Plastic bags - Environmental Audit Committee Contents

Appendix—Government response


1. Government provided written evidence to the Environmental Audit Committee's inquiry into Plastic Bags and was an expert witness at the EAC's first panel session. Our written evidence can be found at:

2. The EAC's report on Carrier Bags agreed that a mandatory charge is a necessary course of action. However, the Committee recommended some changes to the Government's policy. This report sets out the Government's response to the EAC's conclusions and recommendations.

Response to conclusions

1. The Government has multiple aims for the plastic bag charging policy, including reducing emissions, waste, and litter, but has not adequately determined their relative priority. Before proceeding it should have undertaken a structured appraisal of the evidence on the potential environmental gains associated with each objective and the extent to which the charge and type of bag would secure these gains, along with an assessment of their associated risks and wider implications. It needs to ensure its analysis is robust and accurate. (Paragraph 15)

2. Given that the proposed English scheme would have more exemptions than the one in Wales, it is likely that the reduction in bag use would be lower than the 76% achieved in Wales. Without additional complexity from exemptions for small retailers and for biodegradable bags, it might achieve as large a reduction in bag use and littering. (Paragraph 20)

3. The policy around the exemption for biodegradable bags appears rushed and taken before reviewing existing evidence or considering the concerns of all stakeholders. (Paragraph 54)

4. It appears to us that Defra is trying to use innovation to justify a rushed and flawed policy proposal to allow an exemption for biodegradable bags. (Paragraph 59)

5. Defra's proposed exemption for biodegradable bags is risky and unnecessary. The decision to exempt biodegradable bags was rushed and taken without considering its coherence with wider strategies for reducing and managing waste, and the exemption could also undermine the reduction in bag use from the 5p charge. It is important that the Government gets the proposals for the carrier bag charge right, as it is one of the simplest and most effective ways of reducing resource use and helping people act in a way that has wider environmental benefits. The Government's waste management strategy needs to be clear, consistent and easy to understand in order to secure reduced carbon emission, improved rates of recycling and avoid contamination of waste disposal streams. Gains in other areas could be far more important than can be generated by bags alone. (Paragraph 68)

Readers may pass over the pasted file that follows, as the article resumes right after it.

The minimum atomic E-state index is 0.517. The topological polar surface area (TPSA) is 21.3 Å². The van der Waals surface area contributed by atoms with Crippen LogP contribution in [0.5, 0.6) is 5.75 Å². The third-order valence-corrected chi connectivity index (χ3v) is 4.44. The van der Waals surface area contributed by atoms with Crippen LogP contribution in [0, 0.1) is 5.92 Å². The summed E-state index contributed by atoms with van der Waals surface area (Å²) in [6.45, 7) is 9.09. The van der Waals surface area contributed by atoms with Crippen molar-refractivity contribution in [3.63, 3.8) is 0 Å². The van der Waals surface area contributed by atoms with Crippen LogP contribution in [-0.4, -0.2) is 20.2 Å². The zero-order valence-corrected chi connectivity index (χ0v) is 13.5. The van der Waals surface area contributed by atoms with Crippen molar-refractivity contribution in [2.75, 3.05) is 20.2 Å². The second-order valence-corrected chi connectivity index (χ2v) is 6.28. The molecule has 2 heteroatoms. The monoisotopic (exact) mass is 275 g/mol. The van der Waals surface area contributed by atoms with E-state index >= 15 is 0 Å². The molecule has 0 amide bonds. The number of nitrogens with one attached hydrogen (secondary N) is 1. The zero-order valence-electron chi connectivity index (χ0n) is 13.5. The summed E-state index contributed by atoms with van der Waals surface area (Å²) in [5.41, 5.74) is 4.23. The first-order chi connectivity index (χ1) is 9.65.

6. The plastic bag charge is part of the Government's overall waste management strategy. The Waste Prevention Programme for England sets out the Government's view on how to reduce the amount of waste produced and presents the key roles and actions which should be taken in our transition towards a more resource efficient, circular economy. It also sets out the actions Government is taking to support this transition and the plastic bag charge, with the biodegradable bag exemption, is a key part of that programme.

7. We recognise that there will always be a need for some form of bag, for example for impulse buys. We are therefore looking to develop standards for a biodegradable bag with industry that has fewer environmental impacts across its life cycle. A life cycle analysis will be used when setting the standard for a biodegradable plastic bag that is exempt from the charge in England. The exemption for biodegradable plastic bags represents a challenge to UK industry to produce a genuinely biodegradable plastic bag that meets defined criteria and which can be reliably identified and separated in waste recovery and treatment operations. We are not aware that such a plastic bag currently exists. We therefore expect to see a significant reduction in the distribution of single-use plastics bags once the charge is introduced, with a significant proportion of the remaining single-use plastic bag use moving to biodegradable bags once the standard is finalised and suitable bags reach the market.

8. Government is keenly aware that the corollary of greater biodegradable plastic usage in this country will be the need for more sophisticated separation of waste streams. We therefore launched a Small Business Research Initiative with the Technology Strategy Board which closed on 11 December to encourage innovative solutions to developing more biodegradable bags and to look at separation techniques. We have provided around £85,000 of funding for four short feasibility studies to be completed by March. These include two studies into alternative bag materials and two studies into detection and separation methods for different plastics in waste streams.

9. If any of these prove promising, we may invest further in 2014-15 to help develop them into prototypes, which can take a couple of years. These projects will feed into our understanding of exemptions for biodegradable bags. However, a decision on exemptions will be based on the technical and environmental outcomes we seek, rather than specifying a particular material or technique. We are also undertaking research with the public to understand their expectations and possible behaviours around biodegradable bags.